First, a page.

It’s important that the company you work for actively tries to employ people who share great values. I’ve noticed that most of the men who hold senior positions at Starling have partners in professional and engineering roles, and most share the childcare responsibility equally. We try as far as possible to hire the kind of men who see a woman’s success as not a threat to their own – but as something that benefits everyone. Try, where possible, to work for a company that does the same.

“Men are ‘assertive’ – but women are ‘bossy’.”

If you’re a woman, you’ve probably heard something similar to the above at some point during your career. Yesterday, I met a business colleague for a coffee on the way home. I mentioned where I’d been, and was asked whether a female mutual acquaintance of ours had been there – and that ‘she’s done a great job, but there’s something about her I don’t like – although no, I’ve never met her’.

This is sadly fairly common. It’s an unfortunate truth that if a woman is judged to be something other than ‘nice’ in the workplace – say, assertive, or powerful, or argumentative, or strong-willed – she’ll be instantly blacklisted as ‘difficult’ or ‘bossy’. A man with similar attributes, however, is usually respected and admired for his strength, confidence and decisiveness. This was the case in the 80’s, and it’s still – rather unbelievably – often the case now.

It feels unfair, and prejudiced – and it can really hurt. But you have to be strong enough to rise above it, and understand that you don’t have to be likeable – you just have to be good. That doesn’t mean that rudeness or a bad attitude are OK, of course – it just means that you don’t need to fulfill some antiquated idea of female ‘politeness’ or ‘niceness’ in order to succeed.

Trust your instincts, and try not to worry too much about what people think. I realise that I’m speaking from a privileged position now – but I’ve been there too, which is why I’m so passionate about addressing this subject now that I have more power and agency (and therefore, more of a voice).

It’s important to learn early on that you don’t ‘owe’ anyone anything, and you don’t need everyone to like you in order to reach your goals. The people who are worth knowing professionally won’t be threatened by a strong woman who is great at her job and speaks her mind.

Anne Boden chatting at Starling event

I think it’s important to note that your relationships with the men you work with are still important. While it can be incredibly valuable to have nurturing female mentors as a woman, there are still a lot of great men who can provide essential advice and career mentoring – and they shouldn’t be overlooked just because of the sometimes complex relationship between genders.

But that’s why it’s important to work for a company that has the right values – because then they’ll hire the the right people. Finding a mentor with the right set of skills and experience (rather than the right gender) is instrumental to your success. With the assumption that you feel comfortable and respected by the person you’re working with (regardless of gender) there’s no reason why you can’t foster valuable relationships with the men that you work with and learn from – and, of course, benchmark yourself against them!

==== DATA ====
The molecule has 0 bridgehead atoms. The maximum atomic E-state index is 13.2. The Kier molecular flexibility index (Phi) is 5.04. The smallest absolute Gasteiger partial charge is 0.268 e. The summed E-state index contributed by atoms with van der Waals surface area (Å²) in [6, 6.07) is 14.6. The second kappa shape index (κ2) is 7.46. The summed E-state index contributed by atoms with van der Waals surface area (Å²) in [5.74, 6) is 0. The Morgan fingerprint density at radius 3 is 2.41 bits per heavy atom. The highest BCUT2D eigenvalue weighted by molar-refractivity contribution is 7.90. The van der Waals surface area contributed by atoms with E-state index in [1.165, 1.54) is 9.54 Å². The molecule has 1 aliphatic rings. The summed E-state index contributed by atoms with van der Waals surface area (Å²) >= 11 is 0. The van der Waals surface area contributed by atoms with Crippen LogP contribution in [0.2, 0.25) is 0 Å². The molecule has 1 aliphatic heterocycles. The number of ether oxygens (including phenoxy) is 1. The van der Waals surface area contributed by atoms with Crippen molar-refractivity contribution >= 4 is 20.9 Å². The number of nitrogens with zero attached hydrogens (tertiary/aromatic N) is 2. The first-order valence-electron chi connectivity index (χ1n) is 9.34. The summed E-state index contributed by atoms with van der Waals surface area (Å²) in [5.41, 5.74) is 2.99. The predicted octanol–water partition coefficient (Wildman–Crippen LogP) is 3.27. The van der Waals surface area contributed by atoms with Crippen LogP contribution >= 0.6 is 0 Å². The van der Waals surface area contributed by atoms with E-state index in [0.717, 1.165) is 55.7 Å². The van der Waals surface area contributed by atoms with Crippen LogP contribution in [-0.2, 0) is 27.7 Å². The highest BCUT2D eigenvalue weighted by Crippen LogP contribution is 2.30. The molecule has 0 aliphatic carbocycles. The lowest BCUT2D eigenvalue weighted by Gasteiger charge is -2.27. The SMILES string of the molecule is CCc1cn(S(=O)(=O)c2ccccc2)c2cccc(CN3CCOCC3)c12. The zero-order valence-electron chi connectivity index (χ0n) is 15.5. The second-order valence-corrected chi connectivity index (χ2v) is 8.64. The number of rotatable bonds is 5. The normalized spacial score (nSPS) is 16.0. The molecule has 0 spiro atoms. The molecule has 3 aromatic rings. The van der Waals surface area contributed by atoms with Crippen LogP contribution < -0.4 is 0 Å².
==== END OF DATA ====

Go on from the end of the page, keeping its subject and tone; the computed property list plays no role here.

It’s important that the company you work for actively tries to employ people who share great values. I’ve noticed that most of the men who hold senior positions at Starling have partners in professional and engineering roles, and most share the childcare responsibility equally. We try as far as possible to hire the kind of men who see a woman’s success as not a threat to their own – but as something that benefits everyone. Try, where possible, to work for a company that does the same.

“Men are ‘assertive’ – but women are ‘bossy’.”

If you’re a woman, you’ve probably heard something similar to the above at some point during your career. Yesterday, I met a business colleague for a coffee on the way home. I mentioned where I’d been, and was asked whether a female mutual acquaintance of ours had been there – and that ‘she’s done a great job, but there’s something about her I don’t like – although no, I’ve never met her’.

This is sadly fairly common. It’s an unfortunate truth that if a woman is judged to be something other than ‘nice’ in the workplace – say, assertive, or powerful, or argumentative, or strong-willed – she’ll be instantly blacklisted as ‘difficult’ or ‘bossy’. A man with similar attributes, however, is usually respected and admired for his strength, confidence and decisiveness. This was the case in the 80’s, and it’s still – rather unbelievably – often the case now.

It feels unfair, and prejudiced – and it can really hurt. But you have to be strong enough to rise above it, and understand that you don’t have to be likeable – you just have to be good. That doesn’t mean that rudeness or a bad attitude are OK, of course – it just means that you don’t need to fulfill some antiquated idea of female ‘politeness’ or ‘niceness’ in order to succeed.

Trust your instincts, and try not to worry too much about what people think. I realise that I’m speaking from a privileged position now – but I’ve been there too, which is why I’m so passionate about addressing this subject now that I have more power and agency (and therefore, more of a voice).

It’s important to learn early on that you don’t ‘owe’ anyone anything, and you don’t need everyone to like you in order to reach your goals. The people who are worth knowing professionally won’t be threatened by a strong woman who is great at her job and speaks her mind.